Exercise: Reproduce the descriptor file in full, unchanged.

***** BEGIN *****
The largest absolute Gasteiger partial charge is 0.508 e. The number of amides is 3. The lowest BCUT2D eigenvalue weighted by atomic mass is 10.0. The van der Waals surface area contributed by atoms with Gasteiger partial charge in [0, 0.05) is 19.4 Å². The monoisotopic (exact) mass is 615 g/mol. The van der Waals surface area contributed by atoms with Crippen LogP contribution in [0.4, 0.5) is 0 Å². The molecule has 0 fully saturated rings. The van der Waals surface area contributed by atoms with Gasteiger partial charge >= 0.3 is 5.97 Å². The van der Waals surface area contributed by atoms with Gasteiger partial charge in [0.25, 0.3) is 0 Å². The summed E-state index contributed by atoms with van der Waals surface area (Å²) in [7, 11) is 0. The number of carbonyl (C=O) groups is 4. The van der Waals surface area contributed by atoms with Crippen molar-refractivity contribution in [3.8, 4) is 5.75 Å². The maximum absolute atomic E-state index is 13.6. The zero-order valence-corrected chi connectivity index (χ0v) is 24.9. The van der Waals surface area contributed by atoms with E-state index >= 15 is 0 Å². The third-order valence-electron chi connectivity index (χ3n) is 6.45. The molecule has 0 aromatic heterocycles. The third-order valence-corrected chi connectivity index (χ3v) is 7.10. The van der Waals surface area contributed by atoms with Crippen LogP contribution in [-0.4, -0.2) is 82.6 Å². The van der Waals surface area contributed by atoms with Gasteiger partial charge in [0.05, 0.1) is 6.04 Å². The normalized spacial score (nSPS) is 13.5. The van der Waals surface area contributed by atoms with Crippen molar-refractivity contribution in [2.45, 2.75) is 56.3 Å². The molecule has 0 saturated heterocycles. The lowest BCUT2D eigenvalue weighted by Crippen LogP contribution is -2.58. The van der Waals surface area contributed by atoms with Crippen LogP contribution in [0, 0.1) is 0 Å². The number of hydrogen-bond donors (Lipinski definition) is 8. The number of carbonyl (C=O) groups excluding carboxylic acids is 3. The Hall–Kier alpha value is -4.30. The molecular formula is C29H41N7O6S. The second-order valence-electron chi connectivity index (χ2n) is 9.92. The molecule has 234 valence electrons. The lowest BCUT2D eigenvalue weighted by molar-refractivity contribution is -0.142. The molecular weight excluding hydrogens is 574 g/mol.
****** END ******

The largest absolute Gasteiger partial charge is 0.508 e. The number of amides is 3. The lowest BCUT2D eigenvalue weighted by atomic mass is 10.0. The van der Waals surface area contributed by atoms with Gasteiger partial charge in [0, 0.05) is 19.4 Å². The monoisotopic (exact) mass is 615 g/mol. The van der Waals surface area contributed by atoms with Crippen LogP contribution in [0.4, 0.5) is 0 Å². The molecule has 0 fully saturated rings. The van der Waals surface area contributed by atoms with Gasteiger partial charge >= 0.3 is 5.97 Å². The van der Waals surface area contributed by atoms with Gasteiger partial charge in [0.25, 0.3) is 0 Å². The summed E-state index contributed by atoms with van der Waals surface area (Å²) in [7, 11) is 0. The number of carbonyl (C=O) groups is 4. The van der Waals surface area contributed by atoms with Crippen molar-refractivity contribution in [3.8, 4) is 5.75 Å². The maximum absolute atomic E-state index is 13.6. The zero-order valence-corrected chi connectivity index (χ0v) is 24.9. The van der Waals surface area contributed by atoms with E-state index >= 15 is 0 Å². The third-order valence-electron chi connectivity index (χ3n) is 6.45. The molecule has 0 aromatic heterocycles. The third-order valence-corrected chi connectivity index (χ3v) is 7.10. The van der Waals surface area contributed by atoms with Crippen LogP contribution in [-0.4, -0.2) is 82.6 Å². The van der Waals surface area contributed by atoms with Gasteiger partial charge in [0.05, 0.1) is 6.04 Å². The normalized spacial score (nSPS) is 13.5. The van der Waals surface area contributed by atoms with Crippen molar-refractivity contribution in [2.45, 2.75) is 56.3 Å². The molecule has 0 saturated heterocycles. The lowest BCUT2D eigenvalue weighted by Crippen LogP contribution is -2.58. The van der Waals surface area contributed by atoms with Crippen LogP contribution in [0, 0.1) is 0 Å². The number of hydrogen-bond donors (Lipinski definition) is 8. The number of carbonyl (C=O) groups excluding carboxylic acids is 3. The Hall–Kier alpha value is -4.30. The molecular formula is C29H41N7O6S. The second-order valence-electron chi connectivity index (χ2n) is 9.92. The molecule has 234 valence electrons. The lowest BCUT2D eigenvalue weighted by molar-refractivity contribution is -0.142. The molecular weight excluding hydrogens is 574 g/mol.